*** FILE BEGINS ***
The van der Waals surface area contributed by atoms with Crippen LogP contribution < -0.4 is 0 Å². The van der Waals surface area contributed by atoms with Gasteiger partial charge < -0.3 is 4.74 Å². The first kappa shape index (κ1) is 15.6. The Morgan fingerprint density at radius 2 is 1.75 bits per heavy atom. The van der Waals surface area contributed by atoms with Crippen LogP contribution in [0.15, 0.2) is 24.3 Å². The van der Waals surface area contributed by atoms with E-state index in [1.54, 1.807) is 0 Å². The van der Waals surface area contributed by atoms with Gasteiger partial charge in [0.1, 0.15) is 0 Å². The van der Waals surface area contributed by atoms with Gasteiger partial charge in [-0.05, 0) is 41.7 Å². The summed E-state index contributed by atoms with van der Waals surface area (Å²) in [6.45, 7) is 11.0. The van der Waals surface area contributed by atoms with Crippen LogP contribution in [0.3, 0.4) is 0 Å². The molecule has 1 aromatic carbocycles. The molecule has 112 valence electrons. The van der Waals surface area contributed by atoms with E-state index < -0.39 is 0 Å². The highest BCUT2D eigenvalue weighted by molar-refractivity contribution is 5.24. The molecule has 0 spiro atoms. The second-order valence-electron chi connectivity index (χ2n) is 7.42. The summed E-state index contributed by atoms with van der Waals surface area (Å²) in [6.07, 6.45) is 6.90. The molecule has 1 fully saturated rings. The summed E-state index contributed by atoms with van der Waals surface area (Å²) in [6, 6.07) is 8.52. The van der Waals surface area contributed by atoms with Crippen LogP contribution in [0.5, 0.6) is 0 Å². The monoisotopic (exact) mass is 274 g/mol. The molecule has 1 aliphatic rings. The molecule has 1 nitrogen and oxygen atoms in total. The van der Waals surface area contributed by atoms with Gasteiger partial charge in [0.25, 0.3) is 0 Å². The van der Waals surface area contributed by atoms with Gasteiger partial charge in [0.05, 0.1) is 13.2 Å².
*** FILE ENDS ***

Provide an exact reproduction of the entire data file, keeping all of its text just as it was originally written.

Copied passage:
The van der Waals surface area contributed by atoms with Crippen LogP contribution < -0.4 is 0 Å². The van der Waals surface area contributed by atoms with Gasteiger partial charge < -0.3 is 4.74 Å². The first kappa shape index (κ1) is 15.6. The Morgan fingerprint density at radius 2 is 1.75 bits per heavy atom. The van der Waals surface area contributed by atoms with Crippen LogP contribution in [0.15, 0.2) is 24.3 Å². The van der Waals surface area contributed by atoms with E-state index in [1.54, 1.807) is 0 Å². The van der Waals surface area contributed by atoms with Gasteiger partial charge in [0.1, 0.15) is 0 Å². The van der Waals surface area contributed by atoms with Gasteiger partial charge in [-0.05, 0) is 41.7 Å². The summed E-state index contributed by atoms with van der Waals surface area (Å²) in [6.45, 7) is 11.0. The van der Waals surface area contributed by atoms with Crippen LogP contribution in [0.3, 0.4) is 0 Å². The molecule has 1 aromatic carbocycles. The molecule has 112 valence electrons. The van der Waals surface area contributed by atoms with E-state index < -0.39 is 0 Å². The highest BCUT2D eigenvalue weighted by molar-refractivity contribution is 5.24. The molecule has 0 spiro atoms. The second-order valence-electron chi connectivity index (χ2n) is 7.42. The summed E-state index contributed by atoms with van der Waals surface area (Å²) in [6.07, 6.45) is 6.90. The molecule has 1 fully saturated rings. The summed E-state index contributed by atoms with van der Waals surface area (Å²) in [6, 6.07) is 8.52. The van der Waals surface area contributed by atoms with Crippen LogP contribution in [0.5, 0.6) is 0 Å². The monoisotopic (exact) mass is 274 g/mol. The molecule has 1 aliphatic rings. The molecule has 1 nitrogen and oxygen atoms in total. The van der Waals surface area contributed by atoms with Gasteiger partial charge in [0.25, 0.3) is 0 Å². The van der Waals surface area contributed by atoms with Gasteiger partial charge in [0.05, 0.1) is 13.2 Å².